And neither of them either was selling in the early 80s
This album became Essex's first album not to chart and the three singles chosen ("Be-Bop-A-Lula", "Sunshine Girl" ,"The Magician), also, all failed to chart.
Essex would come back in 1982 with a #2 single, "A Winter's Tale", and there would be other highlights but his time a s a force in music were over.
And, this album, faded from his canon into relative obscurity.
That, of course, means there are "new" sounds waiting to be (re) discovered.
Tracks (best in italics)
- Totally Secure – Very much, even lyrically, like some of the numbers Ray Davies was writing for The Kinks around this time … lots of old school electric guitar trying to sound new (here, courtesy of Steve Lukather). On the first listen I thought it was little silly but I played it a couple of times and it grew on me … and I do like The Kinks from this era.
- Sunday Papers – Lot's of electric guitar (Lukather again) and backing vocals from a young boy who is meant to be David as a "young lad". The song has flashbacks …
- The Magician – A mid tempo pop tune which has a touch of disco but is engaging.
- The Politician – This is an Al Kooper Blues Project type tune. A chugging train blues updated with political lyrical references. Harmonica is by Paul Jones (I'm assuming it's Paul Jones from Manfred Mann but I don't know for sure)
- Sunshine Girl – (Riopelle-Roberds-Macleod) – A 20# 1967 hit in the US for the writers who were the folk sunshine pop trio The Parade. Herman's Hermits covered it in 1968 (#101US and #8UK). A great tune and very catchy but very 60s.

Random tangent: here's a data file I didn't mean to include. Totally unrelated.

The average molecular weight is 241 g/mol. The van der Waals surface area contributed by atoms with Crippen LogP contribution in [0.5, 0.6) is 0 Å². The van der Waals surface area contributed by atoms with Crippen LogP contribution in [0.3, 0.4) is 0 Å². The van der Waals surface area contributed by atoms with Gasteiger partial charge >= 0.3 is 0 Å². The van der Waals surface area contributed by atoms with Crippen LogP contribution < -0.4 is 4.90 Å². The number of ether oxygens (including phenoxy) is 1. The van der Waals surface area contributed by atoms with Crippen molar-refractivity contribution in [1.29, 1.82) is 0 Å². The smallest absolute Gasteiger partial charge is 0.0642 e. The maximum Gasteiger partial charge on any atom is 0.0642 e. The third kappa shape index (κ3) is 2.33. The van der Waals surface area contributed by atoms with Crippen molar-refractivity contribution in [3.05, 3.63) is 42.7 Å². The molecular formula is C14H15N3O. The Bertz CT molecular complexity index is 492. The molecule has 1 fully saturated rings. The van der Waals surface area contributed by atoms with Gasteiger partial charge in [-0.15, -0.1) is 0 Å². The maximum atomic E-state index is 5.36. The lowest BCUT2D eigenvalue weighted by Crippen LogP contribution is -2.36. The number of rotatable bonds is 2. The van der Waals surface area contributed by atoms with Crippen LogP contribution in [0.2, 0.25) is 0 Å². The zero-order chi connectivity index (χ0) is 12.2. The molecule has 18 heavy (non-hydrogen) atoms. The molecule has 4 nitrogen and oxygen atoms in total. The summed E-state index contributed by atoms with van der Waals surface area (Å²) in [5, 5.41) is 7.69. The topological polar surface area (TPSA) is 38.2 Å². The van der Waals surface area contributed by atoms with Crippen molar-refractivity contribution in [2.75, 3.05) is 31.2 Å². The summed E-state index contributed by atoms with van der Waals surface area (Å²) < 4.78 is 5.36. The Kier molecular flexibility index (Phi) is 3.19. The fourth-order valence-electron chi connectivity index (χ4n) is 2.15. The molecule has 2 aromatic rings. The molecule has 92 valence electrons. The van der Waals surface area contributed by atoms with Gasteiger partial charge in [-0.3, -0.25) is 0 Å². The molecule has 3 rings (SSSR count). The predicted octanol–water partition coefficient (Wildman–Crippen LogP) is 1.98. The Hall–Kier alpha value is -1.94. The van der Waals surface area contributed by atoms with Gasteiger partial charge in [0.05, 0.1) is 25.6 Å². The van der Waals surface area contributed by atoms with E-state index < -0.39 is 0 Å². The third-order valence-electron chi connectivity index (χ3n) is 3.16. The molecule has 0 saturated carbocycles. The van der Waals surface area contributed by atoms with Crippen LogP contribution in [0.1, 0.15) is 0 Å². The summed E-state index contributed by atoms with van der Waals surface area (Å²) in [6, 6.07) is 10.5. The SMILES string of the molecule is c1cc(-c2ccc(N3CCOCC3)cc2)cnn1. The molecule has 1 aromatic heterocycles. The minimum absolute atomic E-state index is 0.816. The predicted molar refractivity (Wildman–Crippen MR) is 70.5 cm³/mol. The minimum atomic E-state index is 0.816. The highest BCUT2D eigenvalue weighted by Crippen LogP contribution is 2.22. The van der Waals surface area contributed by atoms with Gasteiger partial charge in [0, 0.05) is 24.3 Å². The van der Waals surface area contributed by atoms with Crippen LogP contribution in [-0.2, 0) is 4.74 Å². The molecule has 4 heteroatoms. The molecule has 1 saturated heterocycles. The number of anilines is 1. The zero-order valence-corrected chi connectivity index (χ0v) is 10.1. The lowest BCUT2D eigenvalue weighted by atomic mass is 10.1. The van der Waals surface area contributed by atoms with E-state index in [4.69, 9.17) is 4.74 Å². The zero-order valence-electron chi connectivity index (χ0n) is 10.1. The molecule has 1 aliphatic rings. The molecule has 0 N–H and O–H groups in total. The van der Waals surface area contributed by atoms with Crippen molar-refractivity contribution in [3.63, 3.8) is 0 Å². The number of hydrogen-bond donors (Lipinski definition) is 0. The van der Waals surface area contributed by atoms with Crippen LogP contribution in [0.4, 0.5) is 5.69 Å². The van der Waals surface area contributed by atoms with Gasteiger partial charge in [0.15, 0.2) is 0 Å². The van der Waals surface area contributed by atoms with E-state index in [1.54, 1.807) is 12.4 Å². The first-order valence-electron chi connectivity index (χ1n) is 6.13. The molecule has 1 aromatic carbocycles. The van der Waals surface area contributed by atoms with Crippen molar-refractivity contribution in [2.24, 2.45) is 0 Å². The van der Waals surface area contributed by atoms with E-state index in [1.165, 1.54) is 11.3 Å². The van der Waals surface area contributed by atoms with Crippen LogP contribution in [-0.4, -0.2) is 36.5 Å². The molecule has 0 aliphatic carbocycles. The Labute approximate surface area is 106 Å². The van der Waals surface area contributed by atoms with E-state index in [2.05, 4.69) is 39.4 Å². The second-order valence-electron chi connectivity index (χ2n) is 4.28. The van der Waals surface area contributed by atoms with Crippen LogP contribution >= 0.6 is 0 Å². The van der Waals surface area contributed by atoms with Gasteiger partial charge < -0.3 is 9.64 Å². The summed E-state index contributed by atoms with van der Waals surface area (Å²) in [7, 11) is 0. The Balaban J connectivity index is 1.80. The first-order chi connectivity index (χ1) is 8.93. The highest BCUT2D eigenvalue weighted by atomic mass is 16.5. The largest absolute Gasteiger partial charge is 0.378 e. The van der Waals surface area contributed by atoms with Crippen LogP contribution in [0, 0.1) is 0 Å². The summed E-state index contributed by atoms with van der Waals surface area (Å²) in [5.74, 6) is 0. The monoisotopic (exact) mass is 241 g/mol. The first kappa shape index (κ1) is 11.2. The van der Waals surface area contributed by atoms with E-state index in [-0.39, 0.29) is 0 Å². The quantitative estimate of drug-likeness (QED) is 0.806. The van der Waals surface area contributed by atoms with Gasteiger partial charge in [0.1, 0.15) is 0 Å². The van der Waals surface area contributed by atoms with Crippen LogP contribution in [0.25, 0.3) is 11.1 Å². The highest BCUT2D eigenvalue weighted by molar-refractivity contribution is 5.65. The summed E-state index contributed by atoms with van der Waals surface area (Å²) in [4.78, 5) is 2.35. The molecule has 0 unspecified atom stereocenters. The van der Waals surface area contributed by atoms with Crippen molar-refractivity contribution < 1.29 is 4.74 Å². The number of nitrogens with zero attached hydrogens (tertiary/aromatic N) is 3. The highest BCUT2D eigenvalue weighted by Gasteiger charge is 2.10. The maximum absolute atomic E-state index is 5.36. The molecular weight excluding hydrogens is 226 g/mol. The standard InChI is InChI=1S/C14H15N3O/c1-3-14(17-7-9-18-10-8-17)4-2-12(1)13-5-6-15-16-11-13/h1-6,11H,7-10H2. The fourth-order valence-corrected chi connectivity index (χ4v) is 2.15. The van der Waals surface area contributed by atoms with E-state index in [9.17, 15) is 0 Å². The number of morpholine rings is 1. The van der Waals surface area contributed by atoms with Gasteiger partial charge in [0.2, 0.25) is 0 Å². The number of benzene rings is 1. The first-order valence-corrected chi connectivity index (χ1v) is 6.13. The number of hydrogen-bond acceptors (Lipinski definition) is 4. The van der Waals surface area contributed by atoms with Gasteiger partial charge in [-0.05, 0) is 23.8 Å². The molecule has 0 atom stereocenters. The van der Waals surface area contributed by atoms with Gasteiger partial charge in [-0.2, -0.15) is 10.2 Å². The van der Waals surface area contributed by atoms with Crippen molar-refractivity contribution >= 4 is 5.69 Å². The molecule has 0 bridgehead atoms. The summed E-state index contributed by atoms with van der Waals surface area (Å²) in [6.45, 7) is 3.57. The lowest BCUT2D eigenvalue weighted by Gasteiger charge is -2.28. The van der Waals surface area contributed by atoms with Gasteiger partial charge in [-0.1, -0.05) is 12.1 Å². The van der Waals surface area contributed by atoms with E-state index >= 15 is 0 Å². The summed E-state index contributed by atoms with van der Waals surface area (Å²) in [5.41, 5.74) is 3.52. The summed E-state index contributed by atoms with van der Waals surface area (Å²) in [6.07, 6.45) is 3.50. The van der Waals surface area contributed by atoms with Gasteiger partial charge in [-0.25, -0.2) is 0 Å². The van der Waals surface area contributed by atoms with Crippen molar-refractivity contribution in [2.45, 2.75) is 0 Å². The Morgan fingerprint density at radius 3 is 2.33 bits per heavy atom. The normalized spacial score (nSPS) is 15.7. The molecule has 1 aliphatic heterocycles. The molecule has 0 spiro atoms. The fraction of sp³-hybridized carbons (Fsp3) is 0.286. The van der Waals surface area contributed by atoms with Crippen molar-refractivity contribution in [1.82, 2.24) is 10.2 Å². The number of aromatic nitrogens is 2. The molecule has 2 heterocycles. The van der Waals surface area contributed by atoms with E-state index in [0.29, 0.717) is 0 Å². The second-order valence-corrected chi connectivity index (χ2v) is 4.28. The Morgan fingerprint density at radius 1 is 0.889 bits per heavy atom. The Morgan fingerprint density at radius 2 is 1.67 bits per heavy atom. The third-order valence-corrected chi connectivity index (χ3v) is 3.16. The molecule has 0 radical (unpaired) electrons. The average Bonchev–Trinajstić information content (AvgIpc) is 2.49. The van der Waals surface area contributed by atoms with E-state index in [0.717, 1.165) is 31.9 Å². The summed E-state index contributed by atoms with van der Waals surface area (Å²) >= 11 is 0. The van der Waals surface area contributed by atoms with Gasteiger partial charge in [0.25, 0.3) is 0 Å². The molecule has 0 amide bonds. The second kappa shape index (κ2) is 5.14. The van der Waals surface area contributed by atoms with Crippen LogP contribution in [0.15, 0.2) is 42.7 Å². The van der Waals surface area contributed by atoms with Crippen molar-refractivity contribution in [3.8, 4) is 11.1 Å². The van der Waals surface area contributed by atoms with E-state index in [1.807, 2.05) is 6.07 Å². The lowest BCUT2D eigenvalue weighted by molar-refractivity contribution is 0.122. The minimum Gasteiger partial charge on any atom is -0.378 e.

- Be Bop A Lula – (Vincent-Davies) – a hit for Gene Vincent in 1956 (#7US, #16UK), Vincent's popularity in the US declined in the 60s though in England and Europe he had a sizeable following. A young (semi) greaser like Essex would have loved him. Here he has taken the classic and made a synth dance floor song out of it. He is ahead of the curve here amongst the music makers. The good thing is he hasn't lost the soul of the song in synth-ing it up. There is a nice "Thankyou Gene" at the end. https://en.wikipedia.org/wiki/Be-Bop-A-Lula
- Life Support System – a touch of the David Bowie here.
- Showgirls – A silly slow burn sexy sax number which has the benefit of a beat with the title repeated over an over, much like some of of the slow beat songs did in the 70s.
- Silly Little Baby Running – This song has African-Caribbean influences and sounds like it came off a West End show. You know you are in trouble when a "marimba synthesiser" is a credited instrument. The ensemble is conducted by Dominic Frontiere who is an American composer, arranger known for composing the theme and much of the music for the television series The Outer Limits as well as The Rat Patrol, The Flying Nun, The Invaders, The Fugitive and Twelve O'Clock High.
- Pick Up The Future – almost Essex "unplugged" though it's Essex with synthesiser only. Interestingly, the synth is played like a church organ (almost) and with the optimistic though slightly melancholy lyric the song works.
It's hard not to like this album if only because you know someone has put thought and talent into it. … I'm keeping it.
Put it on at the dance club and have it clear the dance floor. Offer a bonus prize of free alcohol for those who can guess the artist … the clubs alcohol is safe.
Be Bop A Lula
Pick Up The Future
- Backing vocalist James Earl "Jim" Gilstrap is best known for singing co-lead to the theme from the TV series Good Times.
- Backing vocalists Ron Hicklin and Gene Morford (who as part of the Ron Hicklin Singers) are most famously known as the real singers behind the background vocals on The Partridge Family recordings.
RIP: David Bowie